This study tests the geochemical basis for the paleoenvironmental history of 31 m of cored lacustrine sediments in the Al-Azraq basin, in the eastern desert of Jordan. The analysis of carbon and oxygen isotopes of carbonates distinguishes patterns of aridity and increased moisture over greater than 250 ka. Initial analysis examined the isotope data identifying oxygen isotopes of carbonate that reflect precipitation and evaporation trends which are further supported by the paleoenvironmental proxies of ICP-AES, SEM, XRD, and magnetic susceptibility. The study identifies seven environmental zones that fluctuate between phases of aridity punctuated with periods of higher moisture and occasional aeolian deposition. The covariance of δ13Ccarb and δ18Ocarb indicates the paleolake was a closed-basin system throughout its history. Sediments from 31.69 m to the surface transition from lake to increasingly arid environments with multiple wet periods and the upper most sediments reflecting aeolian deposition determined by significant fluctuations in isotopes, grain size, and element ratios. Fe/Mn demonstrates a saw-toothed pattern for the first 10 m averaging below 100. The ratio then fluctuates substantially into the 200 and 300s in Zones F and G. The ratio of Sr/Ba averages 1.46 yet fluctuates strongly in arid zones of F and G, and to as much as 43.48 in Zone C. X-ray diffraction and SEM reveal the presence of carbonate minerals including authigenic calcite, dolomite, gypsum, and celestite in arid zones. Zones B and D signal higher moisture environments with negative δ18Ocarb values and increases in clay percent. IRSL determinations provide a sequence of three ages reaching saturation limits of greater than 250 ka at 10 m. The AZ1 lacustrine basin record has significantly older sediment ages than the fringing marsh and oasis sites. Correlation with speleothem records from local and northern Israel caves generally corresponds with MIS 9, MIS 8, and MIS 6. Correlation with the youngest age could be either MIS 5, a significant wet period recognized regionally and along the basin margins, or MIS 2, but neither are strong signals in the central basin. © 2021, Saudi Society for Geosciences.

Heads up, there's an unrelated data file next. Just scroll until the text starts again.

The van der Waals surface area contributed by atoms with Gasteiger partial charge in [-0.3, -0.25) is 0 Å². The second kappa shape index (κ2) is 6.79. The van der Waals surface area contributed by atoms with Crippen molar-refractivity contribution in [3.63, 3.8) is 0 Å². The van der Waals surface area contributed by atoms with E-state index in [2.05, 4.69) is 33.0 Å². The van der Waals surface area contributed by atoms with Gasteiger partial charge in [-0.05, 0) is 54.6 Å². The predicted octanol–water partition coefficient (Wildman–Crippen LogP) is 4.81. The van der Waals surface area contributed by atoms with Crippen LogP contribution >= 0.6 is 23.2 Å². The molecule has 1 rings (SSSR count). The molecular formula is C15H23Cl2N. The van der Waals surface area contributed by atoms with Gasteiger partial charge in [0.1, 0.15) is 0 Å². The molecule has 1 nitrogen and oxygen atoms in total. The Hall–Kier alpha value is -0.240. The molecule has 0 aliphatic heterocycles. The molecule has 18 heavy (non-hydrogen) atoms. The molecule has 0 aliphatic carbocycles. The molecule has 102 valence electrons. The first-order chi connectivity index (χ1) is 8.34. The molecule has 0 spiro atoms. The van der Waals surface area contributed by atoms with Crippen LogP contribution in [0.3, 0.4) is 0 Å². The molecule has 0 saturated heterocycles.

Bibliographical noteFunding Information:
Our sincere gratitude is extended to the National Resources Authority of Jordan for providing drilling equipment, crews, and support. Their continued support and cooperation is deeply appreciated. We thank the staff of the American Center of Oriental Research ACOR, Amman, Jordan who provided assistance while working in the Al-Azraq Basin. The authors thank Dr. Adina Paytan, University of California Santa Cruz and Dr. Louis Gonzales, University of Kansas for all their support and assistance in offering laboratory access for the geochemistry analyses. Thanks to Dr. James Murowchick for XRD and SEM assistance. Many thanks to the reviewers whose time, efforts, and feedback improved this paper.
This work was supported by a research fellowship from The American Center of Oriental Research, Amman, Jordan, a grant from the University of Missouri Research Board, and material support from the Natural Resources Authority, Amman, Jordan
© 2021, Saudi Society for Geosciences.
- Geochemistry; North Arabian Desert
- Lacustrine sediments
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